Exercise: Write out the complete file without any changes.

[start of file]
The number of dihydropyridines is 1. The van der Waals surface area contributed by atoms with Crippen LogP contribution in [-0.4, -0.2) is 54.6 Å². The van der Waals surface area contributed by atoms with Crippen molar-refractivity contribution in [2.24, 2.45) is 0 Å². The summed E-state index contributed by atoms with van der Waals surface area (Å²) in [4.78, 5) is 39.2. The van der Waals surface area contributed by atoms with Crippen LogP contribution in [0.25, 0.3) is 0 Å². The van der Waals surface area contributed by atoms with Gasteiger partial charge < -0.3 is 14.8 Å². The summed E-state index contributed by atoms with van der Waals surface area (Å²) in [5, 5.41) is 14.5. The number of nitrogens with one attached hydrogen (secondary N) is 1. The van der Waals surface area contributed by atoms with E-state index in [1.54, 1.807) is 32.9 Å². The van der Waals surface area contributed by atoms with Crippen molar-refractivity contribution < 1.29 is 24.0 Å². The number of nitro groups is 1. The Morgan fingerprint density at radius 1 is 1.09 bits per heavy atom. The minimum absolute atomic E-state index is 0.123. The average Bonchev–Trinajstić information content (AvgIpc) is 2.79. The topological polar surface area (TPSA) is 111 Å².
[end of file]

The number of dihydropyridines is 1. The van der Waals surface area contributed by atoms with Crippen LogP contribution in [-0.4, -0.2) is 54.6 Å². The van der Waals surface area contributed by atoms with Crippen molar-refractivity contribution in [2.24, 2.45) is 0 Å². The summed E-state index contributed by atoms with van der Waals surface area (Å²) in [4.78, 5) is 39.2. The van der Waals surface area contributed by atoms with Crippen LogP contribution in [0.25, 0.3) is 0 Å². The van der Waals surface area contributed by atoms with Gasteiger partial charge < -0.3 is 14.8 Å². The summed E-state index contributed by atoms with van der Waals surface area (Å²) in [5, 5.41) is 14.5. The number of nitrogens with one attached hydrogen (secondary N) is 1. The van der Waals surface area contributed by atoms with E-state index in [1.54, 1.807) is 32.9 Å². The van der Waals surface area contributed by atoms with Crippen molar-refractivity contribution < 1.29 is 24.0 Å². The number of nitro groups is 1. The Morgan fingerprint density at radius 1 is 1.09 bits per heavy atom. The minimum absolute atomic E-state index is 0.123. The average Bonchev–Trinajstić information content (AvgIpc) is 2.79. The topological polar surface area (TPSA) is 111 Å².